Plants That Shouldn’t Be Watered With Dryer Water

Plants with fleshy parts, such as most succulents, are usually found in areas with little to no water. Thus, water is then stored in the plants’ leaves and stems. If water that contains traces of detergents is used, it may damage the plant.

Many plants are edible. However, you should avoid watering plants that you are planning to eat with dryer water as dryer water is not safe for consumption. Fleshy plants that take up large amounts of water such as fruits are particularly affected. Otherwise, you may end up ingesting contaminants from fabrics, detergents, and fabric conditioners.

avoid watering plants that you are planning to eat

Watering potted plants is also not advisable. As mentioned, it would be best to use dryer water on plants rooted in the ground. Potted plant roots have restricted root zones and depend on you to provide the necessary nutrients that are needed for growth.

With its lack of minerals, dryer water won’t be sufficient for plants that can’t spread out their roots to search for more nutrients.

The acidity of dryer water will also harm plants that thrive in alkaline soil (soil with a pH of more than 7). If the soil becomes too acidic for them (pH less than 7), the plants’ roots may not be able to take up nutrients from the soil as efficiently.

Seedlings are extremely vulnerable and need to be treated with the utmost care as they need an ample amount of nutrients to reach maximum growth. Using dryer water that has no minerals would not allow for this.

Delicate plants such as Orchids, Maidenhair Ferns, and Venus Flytraps are sensitive and do not handle unfavorable conditions well enough to keep growing if you water them with dryer water.

Tips for Using Dryer Water for Watering

When using dryer water, you might want to filter the water first to remove or reduce the contaminants such as lint from the water. This method doesn’t need to be costly, as you can make your own filter at home using natural components. Filtered water will be more suitable for your plants.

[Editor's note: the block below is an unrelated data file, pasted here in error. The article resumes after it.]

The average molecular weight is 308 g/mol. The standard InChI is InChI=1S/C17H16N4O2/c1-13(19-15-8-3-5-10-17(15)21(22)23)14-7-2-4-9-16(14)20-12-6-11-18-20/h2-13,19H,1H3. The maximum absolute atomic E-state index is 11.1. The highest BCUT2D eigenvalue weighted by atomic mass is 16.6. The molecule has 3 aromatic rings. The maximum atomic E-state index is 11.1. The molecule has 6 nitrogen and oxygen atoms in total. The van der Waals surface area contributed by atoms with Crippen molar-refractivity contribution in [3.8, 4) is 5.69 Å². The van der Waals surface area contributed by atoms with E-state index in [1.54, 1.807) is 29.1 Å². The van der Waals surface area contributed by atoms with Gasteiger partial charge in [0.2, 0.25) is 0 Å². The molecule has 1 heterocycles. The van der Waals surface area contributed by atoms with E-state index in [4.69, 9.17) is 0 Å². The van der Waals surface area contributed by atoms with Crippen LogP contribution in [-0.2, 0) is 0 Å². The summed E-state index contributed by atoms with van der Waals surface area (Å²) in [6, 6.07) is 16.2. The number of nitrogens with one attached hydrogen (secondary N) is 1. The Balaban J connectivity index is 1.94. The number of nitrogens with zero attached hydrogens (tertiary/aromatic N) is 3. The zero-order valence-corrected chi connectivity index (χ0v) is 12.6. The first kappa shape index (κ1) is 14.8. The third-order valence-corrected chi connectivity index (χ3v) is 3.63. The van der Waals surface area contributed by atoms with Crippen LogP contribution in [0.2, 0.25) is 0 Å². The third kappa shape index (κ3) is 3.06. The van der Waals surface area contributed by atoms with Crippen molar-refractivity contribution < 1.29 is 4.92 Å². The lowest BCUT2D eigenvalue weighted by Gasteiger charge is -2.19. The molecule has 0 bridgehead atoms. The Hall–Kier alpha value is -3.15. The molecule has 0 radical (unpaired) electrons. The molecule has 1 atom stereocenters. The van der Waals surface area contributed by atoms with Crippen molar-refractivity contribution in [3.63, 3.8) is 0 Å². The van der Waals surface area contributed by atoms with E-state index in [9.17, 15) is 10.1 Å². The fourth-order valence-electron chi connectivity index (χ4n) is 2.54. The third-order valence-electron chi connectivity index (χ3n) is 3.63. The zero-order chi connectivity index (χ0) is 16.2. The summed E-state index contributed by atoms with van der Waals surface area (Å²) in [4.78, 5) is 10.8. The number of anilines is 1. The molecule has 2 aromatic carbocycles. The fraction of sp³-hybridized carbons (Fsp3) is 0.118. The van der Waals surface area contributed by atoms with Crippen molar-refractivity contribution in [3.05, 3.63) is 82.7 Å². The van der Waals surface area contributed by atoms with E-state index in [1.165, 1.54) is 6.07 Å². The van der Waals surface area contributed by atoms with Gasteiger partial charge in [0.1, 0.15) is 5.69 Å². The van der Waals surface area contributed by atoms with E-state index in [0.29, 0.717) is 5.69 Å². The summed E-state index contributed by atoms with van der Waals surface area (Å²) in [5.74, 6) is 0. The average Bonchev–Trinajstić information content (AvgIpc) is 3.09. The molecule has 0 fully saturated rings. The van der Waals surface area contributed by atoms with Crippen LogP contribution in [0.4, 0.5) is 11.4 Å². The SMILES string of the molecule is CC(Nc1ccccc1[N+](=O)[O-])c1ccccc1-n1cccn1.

You can also test your water acidity levels before using it. To do so, you can use simple pH strips (amazon link).

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It is advised not to store your dryer water in its containers. Best clean your condensing tray as regularly as possible and use the water as you collect it, so it’s “fresh” when you use it.

Try and mix dryer water (that has little to no minerals) with tap water (that has minerals) for your plants, so they don’t constantly get watered only with distilled water. Switch it up once in a while and keep an eye on your plants and how they react to this type of water.

There are other uses for recycled dryer water that may be better options than watering your plants.

Sources

https://flourishingplants.com/acidic-water-for-plants/

https://www.woodlandtrust.org.uk/blog/2019/03/hardy-plants/

https://gardeningmentor.com/do-plants-grow-better-in-pots-or-in-the-ground/#:~:text=Plants%20grow%20better%20in%20the,or%20lack%20of%20growing%20space.

https://www.youtube.com/watch?v=Xu2qVNiG300

https://www.epa.gov/sites/default/files/2015-11/documents/2005_09_14_faq_fs_healthseries_bottledwater.pdf

https://morningchores.com/acid-loving-plants/

https://www.jstor.org/stable/2990114?seq=1#metadata_info_tab_contents

https://www.ncbi.nlm.nih.gov/pmc/articles/PMC1495189/

https://www.cda.eu/laundry/condenser-vs-vented/

https://www.currys.co.uk/gbuk/techtalk/what-is-a-condenser-tumble-dryer/

https://www.rhs.org.uk/garden-jobs/water-using-softened-and-other-types

https://www.khanacademy.org/science/biology/water-acids-and-bases/acids-bases-and-ph/a/acids-bases-ph-and-bufffers

https://vric.ucdavis.edu/pdf/fertilization_householdwastewater.pdf